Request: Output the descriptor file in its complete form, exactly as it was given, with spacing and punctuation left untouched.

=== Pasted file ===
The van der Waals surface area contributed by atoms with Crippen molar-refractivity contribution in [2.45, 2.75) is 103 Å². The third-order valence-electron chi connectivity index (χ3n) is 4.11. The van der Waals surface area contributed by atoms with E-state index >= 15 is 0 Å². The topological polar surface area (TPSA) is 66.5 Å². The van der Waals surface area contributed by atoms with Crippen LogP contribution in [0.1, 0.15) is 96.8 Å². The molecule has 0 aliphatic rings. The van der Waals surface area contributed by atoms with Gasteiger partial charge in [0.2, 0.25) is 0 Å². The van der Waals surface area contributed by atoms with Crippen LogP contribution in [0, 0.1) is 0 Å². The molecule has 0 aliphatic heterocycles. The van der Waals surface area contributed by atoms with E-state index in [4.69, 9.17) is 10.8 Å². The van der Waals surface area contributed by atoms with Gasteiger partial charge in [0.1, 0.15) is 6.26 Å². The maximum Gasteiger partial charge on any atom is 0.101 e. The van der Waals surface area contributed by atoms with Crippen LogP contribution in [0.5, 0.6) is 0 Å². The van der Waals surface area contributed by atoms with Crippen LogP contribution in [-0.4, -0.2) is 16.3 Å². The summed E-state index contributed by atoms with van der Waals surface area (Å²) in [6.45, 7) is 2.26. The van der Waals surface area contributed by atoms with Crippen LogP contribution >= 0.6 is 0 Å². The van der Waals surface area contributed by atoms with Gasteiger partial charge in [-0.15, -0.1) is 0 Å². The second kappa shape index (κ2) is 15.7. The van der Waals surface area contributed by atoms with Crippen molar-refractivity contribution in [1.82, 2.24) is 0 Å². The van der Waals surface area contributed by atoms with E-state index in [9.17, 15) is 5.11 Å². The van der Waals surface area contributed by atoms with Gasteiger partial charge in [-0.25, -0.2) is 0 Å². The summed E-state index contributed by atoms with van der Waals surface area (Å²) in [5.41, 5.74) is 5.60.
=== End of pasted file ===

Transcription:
The van der Waals surface area contributed by atoms with Crippen molar-refractivity contribution in [2.45, 2.75) is 103 Å². The third-order valence-electron chi connectivity index (χ3n) is 4.11. The van der Waals surface area contributed by atoms with E-state index >= 15 is 0 Å². The topological polar surface area (TPSA) is 66.5 Å². The van der Waals surface area contributed by atoms with Crippen LogP contribution in [0.1, 0.15) is 96.8 Å². The molecule has 0 aliphatic rings. The van der Waals surface area contributed by atoms with Gasteiger partial charge in [0.2, 0.25) is 0 Å². The van der Waals surface area contributed by atoms with Crippen LogP contribution in [0, 0.1) is 0 Å². The molecule has 0 aliphatic heterocycles. The van der Waals surface area contributed by atoms with E-state index in [4.69, 9.17) is 10.8 Å². The van der Waals surface area contributed by atoms with Gasteiger partial charge in [0.1, 0.15) is 6.26 Å². The maximum Gasteiger partial charge on any atom is 0.101 e. The van der Waals surface area contributed by atoms with Crippen LogP contribution in [0.5, 0.6) is 0 Å². The van der Waals surface area contributed by atoms with Crippen LogP contribution in [-0.4, -0.2) is 16.3 Å². The summed E-state index contributed by atoms with van der Waals surface area (Å²) in [6.45, 7) is 2.26. The van der Waals surface area contributed by atoms with Crippen LogP contribution >= 0.6 is 0 Å². The van der Waals surface area contributed by atoms with Gasteiger partial charge in [-0.15, -0.1) is 0 Å². The second kappa shape index (κ2) is 15.7. The van der Waals surface area contributed by atoms with Crippen molar-refractivity contribution in [1.82, 2.24) is 0 Å². The van der Waals surface area contributed by atoms with E-state index in [9.17, 15) is 5.11 Å². The van der Waals surface area contributed by atoms with Gasteiger partial charge in [-0.25, -0.2) is 0 Å². The summed E-state index contributed by atoms with van der Waals surface area (Å²) in [5.41, 5.74) is 5.60.